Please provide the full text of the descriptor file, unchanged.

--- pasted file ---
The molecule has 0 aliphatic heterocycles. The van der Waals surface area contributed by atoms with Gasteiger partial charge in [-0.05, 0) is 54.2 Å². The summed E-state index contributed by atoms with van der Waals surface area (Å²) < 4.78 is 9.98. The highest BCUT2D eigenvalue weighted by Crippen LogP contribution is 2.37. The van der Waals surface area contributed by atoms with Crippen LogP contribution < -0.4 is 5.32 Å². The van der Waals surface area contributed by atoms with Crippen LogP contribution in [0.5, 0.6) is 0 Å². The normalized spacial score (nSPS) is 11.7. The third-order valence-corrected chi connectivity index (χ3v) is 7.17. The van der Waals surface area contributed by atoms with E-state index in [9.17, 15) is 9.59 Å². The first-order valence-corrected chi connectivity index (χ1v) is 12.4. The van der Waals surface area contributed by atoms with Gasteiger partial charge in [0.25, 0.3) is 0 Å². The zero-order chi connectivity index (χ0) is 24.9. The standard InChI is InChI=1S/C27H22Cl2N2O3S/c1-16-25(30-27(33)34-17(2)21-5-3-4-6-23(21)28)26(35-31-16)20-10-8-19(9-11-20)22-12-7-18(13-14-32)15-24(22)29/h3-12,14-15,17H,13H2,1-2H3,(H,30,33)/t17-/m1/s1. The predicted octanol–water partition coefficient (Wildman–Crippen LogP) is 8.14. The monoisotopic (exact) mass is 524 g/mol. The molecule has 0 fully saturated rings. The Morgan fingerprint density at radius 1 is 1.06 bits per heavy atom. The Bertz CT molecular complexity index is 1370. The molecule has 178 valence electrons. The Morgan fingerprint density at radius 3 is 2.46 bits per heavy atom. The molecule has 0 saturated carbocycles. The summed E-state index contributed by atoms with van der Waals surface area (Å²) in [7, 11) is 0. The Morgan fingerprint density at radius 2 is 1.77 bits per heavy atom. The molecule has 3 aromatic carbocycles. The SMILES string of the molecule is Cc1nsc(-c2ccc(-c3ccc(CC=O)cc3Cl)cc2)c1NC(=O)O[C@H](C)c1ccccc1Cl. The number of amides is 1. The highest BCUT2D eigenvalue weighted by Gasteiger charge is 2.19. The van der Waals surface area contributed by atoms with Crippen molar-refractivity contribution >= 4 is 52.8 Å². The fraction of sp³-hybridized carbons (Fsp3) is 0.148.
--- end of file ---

The molecule has 0 aliphatic heterocycles. The van der Waals surface area contributed by atoms with Gasteiger partial charge in [-0.05, 0) is 54.2 Å². The summed E-state index contributed by atoms with van der Waals surface area (Å²) < 4.78 is 9.98. The highest BCUT2D eigenvalue weighted by Crippen LogP contribution is 2.37. The van der Waals surface area contributed by atoms with Crippen LogP contribution < -0.4 is 5.32 Å². The van der Waals surface area contributed by atoms with Crippen LogP contribution in [0.5, 0.6) is 0 Å². The normalized spacial score (nSPS) is 11.7. The third-order valence-corrected chi connectivity index (χ3v) is 7.17. The van der Waals surface area contributed by atoms with E-state index in [9.17, 15) is 9.59 Å². The first-order valence-corrected chi connectivity index (χ1v) is 12.4. The van der Waals surface area contributed by atoms with Gasteiger partial charge in [0.25, 0.3) is 0 Å². The zero-order chi connectivity index (χ0) is 24.9. The standard InChI is InChI=1S/C27H22Cl2N2O3S/c1-16-25(30-27(33)34-17(2)21-5-3-4-6-23(21)28)26(35-31-16)20-10-8-19(9-11-20)22-12-7-18(13-14-32)15-24(22)29/h3-12,14-15,17H,13H2,1-2H3,(H,30,33)/t17-/m1/s1. The predicted octanol–water partition coefficient (Wildman–Crippen LogP) is 8.14. The monoisotopic (exact) mass is 524 g/mol. The molecule has 0 fully saturated rings. The Morgan fingerprint density at radius 1 is 1.06 bits per heavy atom. The Bertz CT molecular complexity index is 1370. The molecule has 178 valence electrons. The Morgan fingerprint density at radius 3 is 2.46 bits per heavy atom. The molecule has 0 saturated carbocycles. The summed E-state index contributed by atoms with van der Waals surface area (Å²) in [7, 11) is 0. The Morgan fingerprint density at radius 2 is 1.77 bits per heavy atom. The molecule has 3 aromatic carbocycles. The SMILES string of the molecule is Cc1nsc(-c2ccc(-c3ccc(CC=O)cc3Cl)cc2)c1NC(=O)O[C@H](C)c1ccccc1Cl. The number of amides is 1. The highest BCUT2D eigenvalue weighted by Gasteiger charge is 2.19. The van der Waals surface area contributed by atoms with Crippen molar-refractivity contribution >= 4 is 52.8 Å². The fraction of sp³-hybridized carbons (Fsp3) is 0.148.